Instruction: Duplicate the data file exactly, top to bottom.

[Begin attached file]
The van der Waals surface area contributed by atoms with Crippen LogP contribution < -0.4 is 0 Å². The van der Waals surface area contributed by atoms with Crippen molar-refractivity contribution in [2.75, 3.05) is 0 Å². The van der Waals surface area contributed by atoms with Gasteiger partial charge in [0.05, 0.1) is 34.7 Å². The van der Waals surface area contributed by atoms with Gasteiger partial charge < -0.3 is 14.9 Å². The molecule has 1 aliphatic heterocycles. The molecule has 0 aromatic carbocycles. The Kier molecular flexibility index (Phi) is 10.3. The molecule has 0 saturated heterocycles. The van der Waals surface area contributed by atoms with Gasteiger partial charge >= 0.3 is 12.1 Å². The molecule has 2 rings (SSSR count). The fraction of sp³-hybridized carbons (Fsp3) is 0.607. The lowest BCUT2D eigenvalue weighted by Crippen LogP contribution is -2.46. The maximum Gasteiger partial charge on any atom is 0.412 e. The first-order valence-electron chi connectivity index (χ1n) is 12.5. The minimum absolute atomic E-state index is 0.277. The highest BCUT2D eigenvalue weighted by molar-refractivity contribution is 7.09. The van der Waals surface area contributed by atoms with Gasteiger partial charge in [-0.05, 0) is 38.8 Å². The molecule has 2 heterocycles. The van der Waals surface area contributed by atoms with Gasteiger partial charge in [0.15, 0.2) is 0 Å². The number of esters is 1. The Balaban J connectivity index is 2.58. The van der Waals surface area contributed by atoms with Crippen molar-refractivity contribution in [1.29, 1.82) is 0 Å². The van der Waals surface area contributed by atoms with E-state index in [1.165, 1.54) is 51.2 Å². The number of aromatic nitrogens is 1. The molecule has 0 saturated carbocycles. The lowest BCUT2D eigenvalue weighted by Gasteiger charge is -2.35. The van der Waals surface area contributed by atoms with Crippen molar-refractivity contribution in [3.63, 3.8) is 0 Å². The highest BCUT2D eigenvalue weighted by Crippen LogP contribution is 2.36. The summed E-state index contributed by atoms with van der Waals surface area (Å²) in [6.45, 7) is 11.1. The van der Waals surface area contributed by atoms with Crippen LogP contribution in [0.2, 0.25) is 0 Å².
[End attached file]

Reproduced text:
The van der Waals surface area contributed by atoms with Crippen LogP contribution < -0.4 is 0 Å². The van der Waals surface area contributed by atoms with Crippen molar-refractivity contribution in [2.75, 3.05) is 0 Å². The van der Waals surface area contributed by atoms with Gasteiger partial charge in [0.05, 0.1) is 34.7 Å². The van der Waals surface area contributed by atoms with Gasteiger partial charge < -0.3 is 14.9 Å². The molecule has 1 aliphatic heterocycles. The molecule has 0 aromatic carbocycles. The Kier molecular flexibility index (Phi) is 10.3. The molecule has 0 saturated heterocycles. The van der Waals surface area contributed by atoms with Gasteiger partial charge >= 0.3 is 12.1 Å². The molecule has 2 rings (SSSR count). The fraction of sp³-hybridized carbons (Fsp3) is 0.607. The lowest BCUT2D eigenvalue weighted by Crippen LogP contribution is -2.46. The maximum Gasteiger partial charge on any atom is 0.412 e. The first-order valence-electron chi connectivity index (χ1n) is 12.5. The minimum absolute atomic E-state index is 0.277. The highest BCUT2D eigenvalue weighted by molar-refractivity contribution is 7.09. The van der Waals surface area contributed by atoms with Gasteiger partial charge in [-0.05, 0) is 38.8 Å². The molecule has 2 heterocycles. The van der Waals surface area contributed by atoms with Gasteiger partial charge in [0.15, 0.2) is 0 Å². The number of esters is 1. The Balaban J connectivity index is 2.58. The van der Waals surface area contributed by atoms with Crippen molar-refractivity contribution in [1.29, 1.82) is 0 Å². The van der Waals surface area contributed by atoms with E-state index in [1.165, 1.54) is 51.2 Å². The number of aromatic nitrogens is 1. The molecule has 0 saturated carbocycles. The lowest BCUT2D eigenvalue weighted by Gasteiger charge is -2.35. The van der Waals surface area contributed by atoms with Crippen molar-refractivity contribution in [3.63, 3.8) is 0 Å². The highest BCUT2D eigenvalue weighted by Crippen LogP contribution is 2.36. The summed E-state index contributed by atoms with van der Waals surface area (Å²) in [6.45, 7) is 11.1. The van der Waals surface area contributed by atoms with Crippen LogP contribution in [0.2, 0.25) is 0 Å².